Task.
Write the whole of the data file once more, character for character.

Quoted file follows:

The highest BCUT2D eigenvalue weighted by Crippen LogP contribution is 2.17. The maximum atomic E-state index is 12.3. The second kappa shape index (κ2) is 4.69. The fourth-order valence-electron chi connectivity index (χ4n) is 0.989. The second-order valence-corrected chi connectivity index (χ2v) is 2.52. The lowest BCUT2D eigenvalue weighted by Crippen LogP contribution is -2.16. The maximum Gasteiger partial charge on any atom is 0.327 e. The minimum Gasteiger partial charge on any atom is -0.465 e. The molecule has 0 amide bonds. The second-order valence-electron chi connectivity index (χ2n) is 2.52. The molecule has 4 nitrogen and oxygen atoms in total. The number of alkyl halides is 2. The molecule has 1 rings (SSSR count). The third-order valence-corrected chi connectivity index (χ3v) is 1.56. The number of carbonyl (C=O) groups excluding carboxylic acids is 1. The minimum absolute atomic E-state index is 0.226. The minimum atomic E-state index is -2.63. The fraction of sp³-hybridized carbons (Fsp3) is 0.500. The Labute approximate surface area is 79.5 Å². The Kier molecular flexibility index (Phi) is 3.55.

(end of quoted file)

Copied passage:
The highest BCUT2D eigenvalue weighted by Crippen LogP contribution is 2.17. The maximum atomic E-state index is 12.3. The second kappa shape index (κ2) is 4.69. The fourth-order valence-electron chi connectivity index (χ4n) is 0.989. The second-order valence-corrected chi connectivity index (χ2v) is 2.52. The lowest BCUT2D eigenvalue weighted by Crippen LogP contribution is -2.16. The maximum Gasteiger partial charge on any atom is 0.327 e. The minimum Gasteiger partial charge on any atom is -0.465 e. The molecule has 0 amide bonds. The second-order valence-electron chi connectivity index (χ2n) is 2.52. The molecule has 4 nitrogen and oxygen atoms in total. The number of alkyl halides is 2. The molecule has 1 rings (SSSR count). The third-order valence-corrected chi connectivity index (χ3v) is 1.56. The number of carbonyl (C=O) groups excluding carboxylic acids is 1. The minimum absolute atomic E-state index is 0.226. The minimum atomic E-state index is -2.63. The fraction of sp³-hybridized carbons (Fsp3) is 0.500. The Labute approximate surface area is 79.5 Å². The Kier molecular flexibility index (Phi) is 3.55.